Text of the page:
1. Herbert V. Vitamin B12: Plant sources, requirements, and assay. Am J Clin Nutr 1988; 48: 852-858.

2. Albert MJ, Mathan VI, Baker SJ. Vitamin B12 synthesis by human small intestinal bacteria. Nature 1980; 283: 781-782.

3. Callender ST, Spray GH. Latent pernicious anemia. Br J Haematol 1962; 8: 230-240.

4. Institute of Medicine, Food and Nutrition Board: Dietary Reference Intakes for Thiamin, Riboflavin, Niacin, Vitamin B-6, Folate, Vitamin B-12, Pantothenic Acid, Biotin, and Choline. Washington, DC: National Academy Press, 1998.

Conclusion

It is possible that some vegans can ward of overt vitamin B12 deficiency, and even mild B12 deficiency, through B12 production by bacteria in the small intestine. However, this is an unusual condition, especially among mainstream vegans in Western countries, and should not be relied upon. On the other hand, by adopting a holistic lifestyle, all should be good. But to be on the safe side, one should get tested for B 12 and also to see if homocystein is not high.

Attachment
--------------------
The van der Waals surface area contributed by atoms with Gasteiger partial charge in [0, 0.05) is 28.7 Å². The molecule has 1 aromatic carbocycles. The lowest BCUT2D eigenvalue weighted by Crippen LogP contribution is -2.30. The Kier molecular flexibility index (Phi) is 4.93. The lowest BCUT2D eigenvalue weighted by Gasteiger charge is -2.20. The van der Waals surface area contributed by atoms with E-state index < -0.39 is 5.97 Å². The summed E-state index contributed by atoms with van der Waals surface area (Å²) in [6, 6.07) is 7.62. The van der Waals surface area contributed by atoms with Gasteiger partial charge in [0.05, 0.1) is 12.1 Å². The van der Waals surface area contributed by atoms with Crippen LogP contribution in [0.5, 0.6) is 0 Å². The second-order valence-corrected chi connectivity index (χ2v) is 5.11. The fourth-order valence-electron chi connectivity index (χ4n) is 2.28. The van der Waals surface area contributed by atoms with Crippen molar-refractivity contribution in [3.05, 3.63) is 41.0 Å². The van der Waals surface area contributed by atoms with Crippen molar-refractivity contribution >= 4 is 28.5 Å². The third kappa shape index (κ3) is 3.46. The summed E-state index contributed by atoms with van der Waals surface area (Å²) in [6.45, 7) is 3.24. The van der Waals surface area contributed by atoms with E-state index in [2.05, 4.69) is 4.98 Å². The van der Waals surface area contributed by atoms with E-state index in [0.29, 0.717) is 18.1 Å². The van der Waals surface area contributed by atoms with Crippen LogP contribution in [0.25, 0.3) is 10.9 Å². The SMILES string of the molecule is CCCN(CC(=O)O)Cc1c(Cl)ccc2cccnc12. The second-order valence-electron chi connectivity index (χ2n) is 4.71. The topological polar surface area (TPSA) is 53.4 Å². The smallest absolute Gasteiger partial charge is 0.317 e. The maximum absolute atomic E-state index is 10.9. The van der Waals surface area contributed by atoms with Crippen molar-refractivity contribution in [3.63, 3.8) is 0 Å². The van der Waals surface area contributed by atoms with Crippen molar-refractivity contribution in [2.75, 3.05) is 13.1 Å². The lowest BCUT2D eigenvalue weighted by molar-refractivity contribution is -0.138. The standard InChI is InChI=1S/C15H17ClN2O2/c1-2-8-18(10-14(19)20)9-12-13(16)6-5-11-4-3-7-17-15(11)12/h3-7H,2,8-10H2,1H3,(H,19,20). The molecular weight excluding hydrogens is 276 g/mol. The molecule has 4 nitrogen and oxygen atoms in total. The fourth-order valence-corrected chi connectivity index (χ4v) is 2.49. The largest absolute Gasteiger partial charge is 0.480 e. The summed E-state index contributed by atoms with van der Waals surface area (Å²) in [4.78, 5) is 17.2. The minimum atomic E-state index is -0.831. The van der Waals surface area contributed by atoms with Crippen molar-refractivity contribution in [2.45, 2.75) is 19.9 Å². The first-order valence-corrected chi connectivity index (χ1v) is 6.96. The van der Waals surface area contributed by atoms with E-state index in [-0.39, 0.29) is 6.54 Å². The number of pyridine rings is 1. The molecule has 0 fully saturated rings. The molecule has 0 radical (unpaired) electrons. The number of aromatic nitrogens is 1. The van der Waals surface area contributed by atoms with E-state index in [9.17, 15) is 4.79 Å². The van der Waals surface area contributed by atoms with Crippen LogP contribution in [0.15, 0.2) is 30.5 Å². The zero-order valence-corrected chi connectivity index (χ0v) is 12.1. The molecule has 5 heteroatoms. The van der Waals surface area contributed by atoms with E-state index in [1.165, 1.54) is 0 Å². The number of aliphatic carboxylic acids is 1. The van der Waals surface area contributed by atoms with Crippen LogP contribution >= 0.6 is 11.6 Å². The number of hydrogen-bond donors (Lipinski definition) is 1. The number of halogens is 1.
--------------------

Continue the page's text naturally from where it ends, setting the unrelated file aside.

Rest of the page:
Ch. J.

References

1. Herbert V. Vitamin B-12: plant sources, requirements, and assay. Am J Clin Nutr 1988;48:852-8.

2. Allen RH, Stabler SP. Identification and quantitation of cobalamin and cobalamin analogues in human feces. Am J Clin Nutr. 2008 May;87(5):1324-35.

3. Albert MJ, Mathan VI, Baker SJ. Vitamin B12 synthesis by human small intestinal bacteria. Nature. 1980;283(Feb 21):781-2.

4. Refsum H, Yajnik CS, Gadkari M, Schneede J, Vollset SE, Orning L, Guttormsen AB, Joglekar A, Sayyad MG, Ulvik A, Ueland PM. Hyperhomocysteinemia and elevated methylmalonic acid indicate a high prevalence of cobalamin deficiency in Asian Indians. Am J Clin Nutr. 2001 Aug;74(2):233-41.

5. No author. Contribution of the microflora of the small intestine to the vitamin B12 nutriture of man. Nutrition Reviews. 1980 Aug;38(8):274-5.

6. Sarode R, Garewal G, Marwaha N, Marwaha RK, Varma S, Ghosh K, Mohanty D, Das KC. Pancytopenia in nutritional megaloblastic anaemia. A study from north-west India. Trop Geogr Med. 1989 Oct;41(4):331-6.

7. Antony AC. Prevalence of cobalamin (vitamin B-12) and folate deficiency in India–audi alteram partem. Am J Clin Nutr. 2001 Aug;74(2):157-9.

8. Halsted JA, Carroll J, Dehghani A, Loghmani M, Prasad A. Serum vitamin B12 concentration in dietary deficiency. Am J Clin Nutr. 1960 May-Jun;8:374-6.

9. Wokes F, Badenoch J, Sinclair HM. Human dietary deficiency of vitamin B12. Am J Clin Nutr. 1955 Sep-Oct;3(5):375-82.

10. Miyamoto E., Yabuta Y., Kwak C.S., Enomoto T., Watanabe F. Characterization of vitamin B12 compounds from Korean purple laver (Porphyra sp.) products. J. Agric. Food Chem. 2009;57:2793–2796. [PubMed